We’re running a fun contest over on Fantasy that involves writing flash fanfiction (essentially) for classic genre tales. We’ve got five books to give away, so I’d like to see ten MILLION entries! ;)
Carnival of Allies. Click for details and to submit. Deadline is May 5th.
I was highly amused by this list of The 10 Most Insane, Child-Warping Moments of ’80s Cartoons, which I found through the Jem mailing list I’m on (shut up). It’s weird because some of the stuff at the “bottom” is far more traumatizing than the stuff at the top. I think they have the numbering backwards.
I’d forgotten about that episode of GI-JOE with Shipwreck’s fake family and the androids that melted and ahhhh that was so messed up! Though I have to say not as creepy as the part in the GI-JOE movie where Cobra Commander was turned into asnake-human beast and kept repeating “I used to be a man…. I used to be a man…” The black GI-JOE nearly punched him out.
Anyway, the Shipwreck episode got me thinking about reused plots because I just watched a Star Trek: TNG episode with a similar story. The one where Riker wakes up 10 years in the future, he’s the captain of the Enterprise, has a son, and is all WTF I don’t remember any of this! And at first he thinks it’s a Romulan plot but then it’s not. I’m pretty sure the GI-JOE ep came first, but I can’t be sure.
Not that this is some major thing, TV shows often recycle plots, and often there are plots that you always see in certain genres of shows. Sitcoms have their own, dramas have their own, and SF shows have their own.
Just off the top of my head, there’s the your life was actually a crazy hallucination plot. Like that episode of TNG where Riker (why is it always Riker?) thinks he’s going crazy and an alien psychiatrist tries to convince him that his whole life on the Enterprise was made up in his head. Someone once informed me that this happened on Buffy, too, while we were watching a Stargate: Atlantis episode where Wier was the one who thought she was crazy.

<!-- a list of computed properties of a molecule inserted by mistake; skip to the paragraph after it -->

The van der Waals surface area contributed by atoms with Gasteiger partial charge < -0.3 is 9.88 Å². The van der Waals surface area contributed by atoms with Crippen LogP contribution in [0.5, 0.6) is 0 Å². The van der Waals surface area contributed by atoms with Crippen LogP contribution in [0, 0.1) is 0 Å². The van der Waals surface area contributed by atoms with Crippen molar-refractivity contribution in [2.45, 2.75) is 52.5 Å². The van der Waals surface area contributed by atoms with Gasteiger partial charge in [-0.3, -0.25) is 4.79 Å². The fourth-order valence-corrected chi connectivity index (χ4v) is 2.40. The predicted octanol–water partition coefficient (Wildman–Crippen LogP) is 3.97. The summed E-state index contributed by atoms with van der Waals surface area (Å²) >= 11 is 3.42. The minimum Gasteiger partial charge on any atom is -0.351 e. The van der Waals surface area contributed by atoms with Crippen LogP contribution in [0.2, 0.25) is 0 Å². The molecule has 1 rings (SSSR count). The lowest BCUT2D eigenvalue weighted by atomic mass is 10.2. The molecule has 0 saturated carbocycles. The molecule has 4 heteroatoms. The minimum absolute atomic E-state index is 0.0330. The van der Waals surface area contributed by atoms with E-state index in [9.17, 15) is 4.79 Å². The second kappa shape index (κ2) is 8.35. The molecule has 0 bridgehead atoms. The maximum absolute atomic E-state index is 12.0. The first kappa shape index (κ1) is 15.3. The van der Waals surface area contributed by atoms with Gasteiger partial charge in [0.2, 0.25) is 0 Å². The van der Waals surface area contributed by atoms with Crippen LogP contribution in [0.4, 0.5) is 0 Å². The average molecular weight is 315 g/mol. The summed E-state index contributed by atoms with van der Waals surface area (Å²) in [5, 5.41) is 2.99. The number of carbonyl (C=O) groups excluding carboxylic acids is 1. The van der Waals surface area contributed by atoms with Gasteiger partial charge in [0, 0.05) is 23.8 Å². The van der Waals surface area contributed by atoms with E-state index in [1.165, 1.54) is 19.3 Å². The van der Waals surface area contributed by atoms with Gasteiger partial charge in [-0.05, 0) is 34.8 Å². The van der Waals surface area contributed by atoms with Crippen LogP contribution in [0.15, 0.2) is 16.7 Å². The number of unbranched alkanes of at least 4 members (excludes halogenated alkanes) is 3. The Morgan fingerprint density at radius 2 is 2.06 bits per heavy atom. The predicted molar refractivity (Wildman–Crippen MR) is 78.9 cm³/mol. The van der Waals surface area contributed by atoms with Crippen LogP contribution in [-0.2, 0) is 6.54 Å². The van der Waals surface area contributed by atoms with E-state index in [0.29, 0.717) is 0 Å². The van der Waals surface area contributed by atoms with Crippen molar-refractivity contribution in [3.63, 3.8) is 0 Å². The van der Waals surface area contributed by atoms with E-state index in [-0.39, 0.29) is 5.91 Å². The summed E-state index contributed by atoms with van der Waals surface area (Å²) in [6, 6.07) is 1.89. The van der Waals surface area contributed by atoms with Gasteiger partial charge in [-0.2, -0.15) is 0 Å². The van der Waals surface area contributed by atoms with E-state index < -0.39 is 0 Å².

There’s the time loop plot, where characters keep experiencing the same slice of time over and over, sometimes without realizing it for a while. This happened on TNG, but my favorite one was the Stargate: SG1 episode where Teal’c and Jack were the only ones who saw that the day kept repeating itself, to hilarious results.
The evil counterpart plot, the most famous probably being the classic Star Trek episode where Kirk goes to the evil universe with a bearded Spock. This was later revisited on Deep Space Nine, though less successfully, IMO. There was a good TNG book about it, though. One of the only good episodes of Stargate: SG1‘s ninth season was of this stripe.
The out of phase plot, where characters are invisible and can’t be heard, but they aren’t dead, just shifted slightly off to the side. TNG again (Geordi & Ro), SG-1 again (Daniel), and at least two episodes of Strange Days at Blake Holsey High.
The who the hell is this person we’ve never seen before but was supposedly here the whole time? plot. From what I understand, Buffy’s sister’s entire storyline is this. Same goes for Cam on SG-1. That show also had an episode in the 4th or 5th season where an alien had a pheromone or something that implanted false memories in people to make them think they’d known him all along. Recently, Torchwood had something similar in the ep. “Adam”, though the alien in this case was much more sinister. More sinisterness in an episode of TNG where the whole crew lost their memories and suddenly there was some dude we’d never seen before pretending to be part of the bridge crew.
The bringing people back from the dead in messed up ways plot is usually about fan service. Like the time TNG brought back Tasha Yar as the Enterprise slipped into an alternate dimension, Callisto’s many appearances on Xena after she died, Kira’s boyfriend coming in from the evil dimension on DS9, and Janet & Martouf similarly coming over from another universe on SG-1. Torchwood‘s “They Keep Killing Suzie” isn’t really fan service, though.
Oh, and Character X meets her/his double! I like it best when the double is some random person not related to the character in question but who just happens to look exactly like them. There were several hilarious Xena episodes wherein we discovered two or maybe even three women who were mirror images of Xena (her dad got around a bit, methinks). Jem & the Holograms once met a princess who looked like Kimber (I think a lot of these plots have The Prince & the Pauper as their base). And that awful TNG episode where Riker (again, why always him??) meets himself, a dude who is actually his exact genetic double because of some transporter splicing (they blamed the transporter for every damn thing). I still hate that episode.